Vladimir Putin’s invasion of Ukraine stems not from Soviet nostalgia, but a deeper desire for Russian Imperium. How should the West respond?
As you likely have seen, the predicted invasion of Ukraine by Russian forces has indeed come to pass. It has only been a few days, and the fog of war is still thick on the ground, but the invasion seems to be total and the resistance has been fierce. Russian forces have attacked all across the country, from the coastal cities of Odessa and Mariupol, to the northern areas around Kharkiv and the Chernobyl Exclusion Zone, to the capital of Kyiv itself. Ukraine’s defense has been stronger than many observers – including the Russians – had anticipated, and acts of heroism have been reported widely. The war is moving very quickly, and the facts on the ground may have even changed by the time you read this; as such, this piece is not meant to be an exhaustive update on the military situation in Ukraine – there are far more knowledgeable people than I writing about that. What I can do, however, is explain and correct a key misconception in how many Western pundits and politicians – President Biden included – view Vladimir Putin’s motivations for this attack. They are correct in seeing Putin as driven by historical factors and nostalgia for past glory, but they ascribe that longing to the wrong era. He looks not to the Cold War of the 20th century, but to the Great Power conflict of the 19th. The Russian President does not seek to become the leader of a revived Soviet Union, but a new Tsar. That may seem like a distinction without a difference, but it isn’t; understanding this historic rationale and properly contextualizing it can help us better understand Putin’s worldview, learn a great deal about his future ambitions, and determine how best to respond to this unprovoked invasion.
Russia is poised to renew its offensive in Ukraine; what is NATO going to do about it? Unfortunately, if recent indications hold true, very little.
History has returned with a vengeance. Europe is once again on the precipice of a large-scale land war instigated by an expansionist Russia looking to exert suzerainty over its independent neighbors. The last major Russian offensive in Ukraine back in 2014 led to the illegal annexation of Crimea, as well as a burgeoning separatist insurgency in the eastern part of the country, backed militarily and financially by Moscow. Russia did not fight this conflict in the open, instead using proxies, special forces, mercenaries, and non-uniformed soldiers colloquially known as Little Green Men. The NATO response was relatively minor, consisting of some economic sanctions and tough talk on the part of the Obama administration; ironically enough, the lead diplomatic envoy dealing with the crisis on behalf of the United States was one Joe Biden. Since then, the war in Ukraine has continued, causing tens of thousands of casualties, while Russian control over Crimea has been cemented. Malign Russian influence in Europe and its confidence and aggression abroad have also increased over the past 8 years, assisted by weak and inconsistent Western policy. The constant state of intermittent conflict in the Donbas region of Ukraine has brought the region back to a state of trench warfare reminiscent of the First World War. In recent months, however, Russia has begun a conventional military buildup on Ukraine’s borders and looks ready to launch a full-scale assault using tanks, artillery, and air power. This is an even bigger threat to European peace and American global hegemony than Russia’s initial assault on Ukraine was nearly a decade ago, yet it seems like our response will be even more lackluster than last time – if not downright conciliatory. This is a recipe for disaster.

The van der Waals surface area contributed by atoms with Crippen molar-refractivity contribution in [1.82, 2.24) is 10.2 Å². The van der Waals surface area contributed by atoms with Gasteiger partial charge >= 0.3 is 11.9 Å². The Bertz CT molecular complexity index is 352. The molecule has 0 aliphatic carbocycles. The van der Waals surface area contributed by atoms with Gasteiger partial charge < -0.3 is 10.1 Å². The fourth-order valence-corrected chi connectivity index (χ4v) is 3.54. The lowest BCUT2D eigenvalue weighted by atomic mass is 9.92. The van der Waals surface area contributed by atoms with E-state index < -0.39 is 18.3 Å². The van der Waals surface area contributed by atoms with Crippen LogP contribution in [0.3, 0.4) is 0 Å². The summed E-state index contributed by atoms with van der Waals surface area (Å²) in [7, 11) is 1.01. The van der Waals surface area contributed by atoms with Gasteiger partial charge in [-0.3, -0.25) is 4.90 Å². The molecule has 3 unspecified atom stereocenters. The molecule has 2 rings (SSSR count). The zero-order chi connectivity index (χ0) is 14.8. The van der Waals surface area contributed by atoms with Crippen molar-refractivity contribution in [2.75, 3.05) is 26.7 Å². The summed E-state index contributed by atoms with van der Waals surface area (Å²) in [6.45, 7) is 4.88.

Fossil fuel pipelines on both sides of the Atlantic have been in the news recently — one for nearing completion and the other for being halted. Both have interesting international implications and each pipeline’s story defies convenient narratives based solely around climate change. In this tale of two pipelines, I’m for the completion of one and against the completion of the other. Unfortunately, the reverse is actually happening in reality. Let’s start with the pipeline that I support, yet is now being shut down — possibly for good.
In this recurring series of posts, I’ll be highlighting some of the most important and interesting developments in foreign affairs that may have been missed by casual news consumers. These posts may be infrequent, but that all depends on what catches my eye in the realm of international events. I’ll generally describe a few items in each Foreign Telegram, giving an overview of the news itself and some brief commentary on what it all means. Without further throat-clearing, here’s the Foreign Telegram for February 3, 2021.